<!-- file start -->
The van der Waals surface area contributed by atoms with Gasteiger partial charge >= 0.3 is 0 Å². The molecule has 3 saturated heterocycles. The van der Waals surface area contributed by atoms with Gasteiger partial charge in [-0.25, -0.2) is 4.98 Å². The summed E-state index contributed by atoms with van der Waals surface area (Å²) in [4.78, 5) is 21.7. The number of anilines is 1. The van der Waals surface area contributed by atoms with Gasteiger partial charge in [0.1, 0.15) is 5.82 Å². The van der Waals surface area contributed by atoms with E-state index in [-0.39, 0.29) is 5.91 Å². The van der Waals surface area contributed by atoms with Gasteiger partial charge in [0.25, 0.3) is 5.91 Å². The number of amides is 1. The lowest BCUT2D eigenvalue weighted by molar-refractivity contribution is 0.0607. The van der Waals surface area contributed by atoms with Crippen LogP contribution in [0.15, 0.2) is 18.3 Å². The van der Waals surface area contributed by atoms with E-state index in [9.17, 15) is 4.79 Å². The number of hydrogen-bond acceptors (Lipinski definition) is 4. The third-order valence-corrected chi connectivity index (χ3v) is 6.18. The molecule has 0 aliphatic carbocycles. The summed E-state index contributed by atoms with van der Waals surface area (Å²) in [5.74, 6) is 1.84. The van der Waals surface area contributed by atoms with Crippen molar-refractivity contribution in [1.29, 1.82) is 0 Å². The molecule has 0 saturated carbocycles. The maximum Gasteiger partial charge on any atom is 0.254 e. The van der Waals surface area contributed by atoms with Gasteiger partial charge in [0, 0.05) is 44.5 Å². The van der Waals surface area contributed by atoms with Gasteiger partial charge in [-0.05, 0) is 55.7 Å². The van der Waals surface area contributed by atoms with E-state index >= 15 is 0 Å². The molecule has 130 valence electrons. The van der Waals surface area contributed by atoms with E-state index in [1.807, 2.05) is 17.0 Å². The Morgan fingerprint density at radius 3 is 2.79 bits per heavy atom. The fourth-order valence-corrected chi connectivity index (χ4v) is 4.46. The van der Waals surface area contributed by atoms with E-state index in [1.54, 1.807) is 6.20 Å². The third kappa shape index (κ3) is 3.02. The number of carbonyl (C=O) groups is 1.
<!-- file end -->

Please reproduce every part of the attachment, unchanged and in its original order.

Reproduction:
The van der Waals surface area contributed by atoms with Gasteiger partial charge >= 0.3 is 0 Å². The molecule has 3 saturated heterocycles. The van der Waals surface area contributed by atoms with Gasteiger partial charge in [-0.25, -0.2) is 4.98 Å². The summed E-state index contributed by atoms with van der Waals surface area (Å²) in [4.78, 5) is 21.7. The number of anilines is 1. The van der Waals surface area contributed by atoms with Gasteiger partial charge in [0.1, 0.15) is 5.82 Å². The van der Waals surface area contributed by atoms with E-state index in [-0.39, 0.29) is 5.91 Å². The van der Waals surface area contributed by atoms with Gasteiger partial charge in [0.25, 0.3) is 5.91 Å². The number of amides is 1. The lowest BCUT2D eigenvalue weighted by molar-refractivity contribution is 0.0607. The van der Waals surface area contributed by atoms with Crippen LogP contribution in [0.15, 0.2) is 18.3 Å². The van der Waals surface area contributed by atoms with E-state index in [9.17, 15) is 4.79 Å². The number of hydrogen-bond acceptors (Lipinski definition) is 4. The third-order valence-corrected chi connectivity index (χ3v) is 6.18. The molecule has 0 aliphatic carbocycles. The summed E-state index contributed by atoms with van der Waals surface area (Å²) in [5.74, 6) is 1.84. The van der Waals surface area contributed by atoms with Crippen molar-refractivity contribution in [1.29, 1.82) is 0 Å². The molecule has 0 saturated carbocycles. The maximum Gasteiger partial charge on any atom is 0.254 e. The van der Waals surface area contributed by atoms with Gasteiger partial charge in [0, 0.05) is 44.5 Å². The van der Waals surface area contributed by atoms with Gasteiger partial charge in [-0.05, 0) is 55.7 Å². The van der Waals surface area contributed by atoms with E-state index >= 15 is 0 Å². The molecule has 130 valence electrons. The van der Waals surface area contributed by atoms with E-state index in [1.807, 2.05) is 17.0 Å². The Morgan fingerprint density at radius 3 is 2.79 bits per heavy atom. The fourth-order valence-corrected chi connectivity index (χ4v) is 4.46. The van der Waals surface area contributed by atoms with E-state index in [1.54, 1.807) is 6.20 Å². The third kappa shape index (κ3) is 3.02. The number of carbonyl (C=O) groups is 1.